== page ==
PROJECT SUMMARY Type-2 diabetes mellitus (T2DM) sequelae damage the cerebral microvasculature and augment Alzheimer's pathology by inducing brain insulin resistance characterized by sub-physiological insulin levels and impaired insulin-signaling in the brain. Conversely, soluble amyloid beta (sAβ) peptides that accumulate in the plasma and brain during Alzheimer's progression exacerbate the impact of T2DM and aggravate brain insulin resistance. A critical need exists to identify how T2DM sequelae and sAβ exposure inhibit insulin delivery to the brain and intensify brain insulin resistance. The long-term goal is to elucidate cerebrovascular and metabolic contributions to Alzheimer's disease and facilitate the development of novel therapeutic interventions. The overall objective in this application is to determine the combined effects of T2DM sequelae and sAβ on insulin delivery to the brain and to identify the underlying cellular and molecular mechanisms. The central hypothesis is that T2DM sequelae and sAβ peptides perturb insulin signaling/trafficking at the cerebrovascular endothelium [referred to as the blood brain barrier (BBB)] and reduce insulin delivery to the brain. It is also hypothesized that these effects are further aggravated by the pathological synergism between T2DM sequelae and sAβ. The rationale for the proposed research is that a mechanistic understanding of how sAβ exposure and T2DM sequelae disrupt brain insulin delivery will allow us to develop novel therapeutic strategies to address brain insulin resistance in Alzheimer's disease and T2DM. Guided by preliminary data, the following three specific aims are proposed: 1) Determine the effect of T2DM sequelae on insulin trafficking/signaling at the BBB; 2) Determine the effects of sAβ alone and in conjunction with T2DM sequelae on insulin trafficking/signaling at the BBB; and 3) Identify insulin trafficking pathways at the BBB, vulnerable to sAβ exposure and impaired insulin signaling. Under the first and second aims, dynamic SPECT/CT imaging will be used to characterize insulin uptake kinetics at the BBB in mouse models that exhibit T2DM and Alzheimer's sequelae. Moreover, the dysregulation in insulin signaling at the BBB will be captured by reverse phase protein arrays. For the third aim, flow cytometry and TIRF microscopy will be used to determine the effects of sAβ ± insulin signaling inhibitors on insulin transcytosis in BBB monolayers. The proposed research is potentially innovative because it employs dynamic imaging methods coupled with quantitative modeling techniques to capture changes in insulin trafficking kinetics at the BBB in T2DM and Alzheimer's mouse models. The proposed research is significant because the contribution it is expected to have broad translational importance in repurposing existing drugs to treat brain insulin resistance and in identifying candidate targets to discover novel drugs. Upon completion of the work, the new knowledge generated is expected to have an important positive impact by facilitating the identification of novel therapeutic strategies to combat brain insulin resistance in Alzheimer's patients with T2DM.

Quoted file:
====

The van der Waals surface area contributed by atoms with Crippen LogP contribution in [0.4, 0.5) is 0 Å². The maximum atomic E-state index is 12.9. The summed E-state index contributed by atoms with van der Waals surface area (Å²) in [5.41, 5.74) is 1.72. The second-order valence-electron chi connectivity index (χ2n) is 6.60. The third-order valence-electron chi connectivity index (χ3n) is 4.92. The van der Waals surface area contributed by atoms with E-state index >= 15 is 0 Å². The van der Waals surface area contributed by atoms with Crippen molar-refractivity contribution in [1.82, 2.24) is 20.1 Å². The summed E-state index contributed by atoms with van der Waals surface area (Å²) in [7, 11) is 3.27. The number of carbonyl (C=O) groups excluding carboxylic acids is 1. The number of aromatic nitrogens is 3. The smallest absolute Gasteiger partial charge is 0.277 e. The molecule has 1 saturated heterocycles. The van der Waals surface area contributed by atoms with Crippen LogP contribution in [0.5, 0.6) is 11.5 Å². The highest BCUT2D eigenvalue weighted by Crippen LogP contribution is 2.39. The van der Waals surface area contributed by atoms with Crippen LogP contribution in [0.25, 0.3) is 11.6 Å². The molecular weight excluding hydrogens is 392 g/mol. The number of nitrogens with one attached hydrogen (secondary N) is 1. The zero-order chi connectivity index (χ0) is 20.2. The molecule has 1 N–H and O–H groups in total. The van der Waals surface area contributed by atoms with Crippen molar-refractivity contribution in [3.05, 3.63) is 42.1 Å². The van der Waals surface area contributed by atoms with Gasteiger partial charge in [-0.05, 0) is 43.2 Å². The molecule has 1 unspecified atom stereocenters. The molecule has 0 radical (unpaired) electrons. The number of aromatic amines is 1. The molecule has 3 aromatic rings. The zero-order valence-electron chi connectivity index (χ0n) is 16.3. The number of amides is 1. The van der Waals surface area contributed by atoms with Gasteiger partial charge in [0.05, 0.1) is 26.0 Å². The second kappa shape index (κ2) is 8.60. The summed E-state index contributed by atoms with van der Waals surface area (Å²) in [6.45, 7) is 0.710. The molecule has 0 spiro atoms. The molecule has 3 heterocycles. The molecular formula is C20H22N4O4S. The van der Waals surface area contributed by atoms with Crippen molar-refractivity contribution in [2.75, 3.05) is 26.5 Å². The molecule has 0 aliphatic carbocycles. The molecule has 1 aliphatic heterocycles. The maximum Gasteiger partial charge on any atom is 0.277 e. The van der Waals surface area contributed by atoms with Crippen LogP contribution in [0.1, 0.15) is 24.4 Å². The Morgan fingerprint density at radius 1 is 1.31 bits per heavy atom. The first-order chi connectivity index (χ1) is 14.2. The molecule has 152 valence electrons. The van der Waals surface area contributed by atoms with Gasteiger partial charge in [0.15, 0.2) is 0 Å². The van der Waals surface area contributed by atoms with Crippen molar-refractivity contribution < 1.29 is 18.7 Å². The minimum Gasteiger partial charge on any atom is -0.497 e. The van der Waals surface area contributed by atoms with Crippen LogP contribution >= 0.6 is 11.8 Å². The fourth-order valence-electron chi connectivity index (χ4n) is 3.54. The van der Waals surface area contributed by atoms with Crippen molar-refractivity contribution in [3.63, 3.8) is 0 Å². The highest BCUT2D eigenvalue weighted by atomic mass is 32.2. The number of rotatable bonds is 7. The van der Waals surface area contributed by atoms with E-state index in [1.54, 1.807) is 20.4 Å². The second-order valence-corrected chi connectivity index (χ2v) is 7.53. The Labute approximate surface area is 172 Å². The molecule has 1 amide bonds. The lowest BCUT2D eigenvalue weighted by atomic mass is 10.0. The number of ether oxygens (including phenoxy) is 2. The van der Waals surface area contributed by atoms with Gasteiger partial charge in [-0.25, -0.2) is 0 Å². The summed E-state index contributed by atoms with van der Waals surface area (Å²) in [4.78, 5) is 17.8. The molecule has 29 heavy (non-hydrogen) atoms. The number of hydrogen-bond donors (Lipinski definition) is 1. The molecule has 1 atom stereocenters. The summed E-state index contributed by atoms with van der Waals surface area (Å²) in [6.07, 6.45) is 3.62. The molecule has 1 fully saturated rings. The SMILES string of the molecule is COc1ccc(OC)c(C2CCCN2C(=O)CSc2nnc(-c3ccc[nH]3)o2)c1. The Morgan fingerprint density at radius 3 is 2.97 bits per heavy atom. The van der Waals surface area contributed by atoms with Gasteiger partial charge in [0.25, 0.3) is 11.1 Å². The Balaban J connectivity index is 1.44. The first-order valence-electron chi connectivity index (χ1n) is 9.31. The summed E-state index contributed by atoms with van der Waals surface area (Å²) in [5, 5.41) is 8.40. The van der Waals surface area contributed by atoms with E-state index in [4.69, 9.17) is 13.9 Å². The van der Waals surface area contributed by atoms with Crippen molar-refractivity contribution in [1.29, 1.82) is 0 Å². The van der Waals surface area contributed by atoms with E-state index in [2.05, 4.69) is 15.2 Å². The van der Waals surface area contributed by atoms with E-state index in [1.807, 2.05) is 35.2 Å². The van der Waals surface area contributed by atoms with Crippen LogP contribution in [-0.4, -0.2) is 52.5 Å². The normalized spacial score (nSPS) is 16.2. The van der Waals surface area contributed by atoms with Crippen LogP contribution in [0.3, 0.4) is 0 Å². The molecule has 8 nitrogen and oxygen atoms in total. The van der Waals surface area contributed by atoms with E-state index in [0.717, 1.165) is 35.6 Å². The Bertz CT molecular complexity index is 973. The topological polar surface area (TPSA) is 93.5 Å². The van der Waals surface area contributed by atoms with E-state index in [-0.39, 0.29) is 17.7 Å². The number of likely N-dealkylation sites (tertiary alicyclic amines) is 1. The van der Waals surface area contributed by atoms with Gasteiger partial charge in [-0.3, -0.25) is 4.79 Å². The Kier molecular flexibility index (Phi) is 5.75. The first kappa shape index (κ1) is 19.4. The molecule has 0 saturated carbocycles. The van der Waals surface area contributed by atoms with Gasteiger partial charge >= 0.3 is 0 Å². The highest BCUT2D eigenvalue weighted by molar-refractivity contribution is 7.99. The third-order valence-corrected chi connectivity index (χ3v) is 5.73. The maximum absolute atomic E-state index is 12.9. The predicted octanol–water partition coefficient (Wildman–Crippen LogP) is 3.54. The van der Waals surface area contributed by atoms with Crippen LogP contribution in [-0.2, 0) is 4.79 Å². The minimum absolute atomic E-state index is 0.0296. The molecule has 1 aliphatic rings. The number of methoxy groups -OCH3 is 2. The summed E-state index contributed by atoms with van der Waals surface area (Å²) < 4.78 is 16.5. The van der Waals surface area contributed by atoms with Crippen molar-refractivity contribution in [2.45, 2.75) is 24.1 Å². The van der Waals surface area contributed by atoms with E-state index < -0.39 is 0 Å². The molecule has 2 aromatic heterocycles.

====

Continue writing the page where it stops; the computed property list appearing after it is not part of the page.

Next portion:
|Effective start/end date||3/1/22 → 2/28/23|
- National Institute of Neurological Disorders and Stroke: $549,723.00
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